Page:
You’ll find plenty of sea dippers in Southend during the summer months. As October draws close and the temperatures start to drop, so does the number of outdoor swimmers.
Yet cold water swimming can be freeing. The tingle of cold water on your skin is exhilarating — a breath of fresh air for the senses.
If you want to carry on swimming into the cooler months of October – March, we run cold water swimming sessions for beginners through to advanced swimmers so you can learn how to acclimatise to the cold, swim safe, and enjoy winter dips.
Take your open water swimming experience one stroke further with an Intro to Cold Water Swimming session.
In this session, we will cover:
Once we’ve covered the safety basics of cold water swimming, you’ll get the chance to put everything into practice with a social sea swim.
Our session will end with a post-swim debrief and chat with hot drinks and sweet treats — the best way to end a cold sea swim!
You’ll learn how to enjoy sea swimming all year round while having fun and making memories.
In Southend, we’re lucky to have the estuary and plenty of beaches to swim from all year round. Swim location will be announced prior to the session. All open water swimming sessions are weather and conditions permitting.
Cold water swimming releases endorphins making it a natural source of feel-good chemicals. Anyone who has swam or dipped in the sea during winter will know how cold water swimming can work wonders for the mind and body.
Adapting to the stress of cold water exposure can also reduce stress once you’re out of the water. You might notice yourself feeling calmer and more relaxed after taking up cold water swimming.
One of our favourite things about cold water swimming is the community that comes with it. When swimming in winter, you won’t get many miles on the clock. But you will get amazing memories that last a lifetime. You’ll build bonds with other cold water dippers and swimmers.
But you can’t just dive into cold water swimming. While there are many mental, physical and emotional benefits to cold water swimming, it’s not without its risks.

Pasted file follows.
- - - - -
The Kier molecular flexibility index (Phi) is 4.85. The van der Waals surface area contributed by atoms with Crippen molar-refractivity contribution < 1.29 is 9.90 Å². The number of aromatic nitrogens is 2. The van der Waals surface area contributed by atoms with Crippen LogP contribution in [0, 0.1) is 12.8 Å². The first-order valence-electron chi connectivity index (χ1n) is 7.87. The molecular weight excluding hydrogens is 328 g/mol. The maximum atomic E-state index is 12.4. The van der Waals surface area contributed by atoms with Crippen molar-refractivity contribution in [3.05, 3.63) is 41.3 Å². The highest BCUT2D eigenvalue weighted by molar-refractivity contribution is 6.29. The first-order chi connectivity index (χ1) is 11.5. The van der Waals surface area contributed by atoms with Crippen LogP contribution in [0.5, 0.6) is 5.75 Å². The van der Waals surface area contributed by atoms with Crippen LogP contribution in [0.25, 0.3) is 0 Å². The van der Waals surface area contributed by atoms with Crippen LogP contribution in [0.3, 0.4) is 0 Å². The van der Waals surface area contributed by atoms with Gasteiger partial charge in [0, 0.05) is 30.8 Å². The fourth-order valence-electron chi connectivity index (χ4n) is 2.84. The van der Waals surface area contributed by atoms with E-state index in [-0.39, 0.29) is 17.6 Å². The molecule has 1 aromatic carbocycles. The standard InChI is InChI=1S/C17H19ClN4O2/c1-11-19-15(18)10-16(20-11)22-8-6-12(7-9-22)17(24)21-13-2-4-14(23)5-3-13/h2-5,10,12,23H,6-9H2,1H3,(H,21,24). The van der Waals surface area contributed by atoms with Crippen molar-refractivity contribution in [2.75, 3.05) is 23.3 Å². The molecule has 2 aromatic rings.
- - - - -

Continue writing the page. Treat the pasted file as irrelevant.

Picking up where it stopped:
Cold water shock (CWS) is the biggest risk of cold water swimming. If you aren’t acclimatised to the water, your body can enter a state of shock when immersed in cold water that is cooler than 15°C. As your body reacts to cold water shock, your heart rate increases as your gasp reflex kicks in, breathing becomes uncontrollable and your muscles can contract and become immobile.
This all happens very quickly. Learning how to acclimatise to cold water is crucial for staying safe when swimming in the cooler months.
Cold incapacitation is another risk of cold water swimming. This happens when you get too cold while swimming. You may feel fine when you first get in the water but after a few minutes of swimming, your body will start losing heat. Your swimming power will weaken as your muscles grow tired. Cold incapacitation puts you at high risk of drowning if you are unable to swim.
Other risks of cold water exposure include cramp, hypothermia, cold water urticaria and a post-swim drop in body temperature. Those with pre-existing health conditions are also at higher risk and should seek medical advice before cold water swimming.
Book an Intro to Cold Water Swimming session so you can swim safely during the colder months
PLUS Join the private Good Vibe Swim Tribe when you sign up for a GONE FOR A SWIM Intro to Cold Water Swimming session.
Good Vibe Swim Tribe is an amazing Facebook community filled with Southend sea swimmers who are all part of the GONE FOR A SWIM tribe.
As a Good Vibe Swim Tribe member, you’ll get: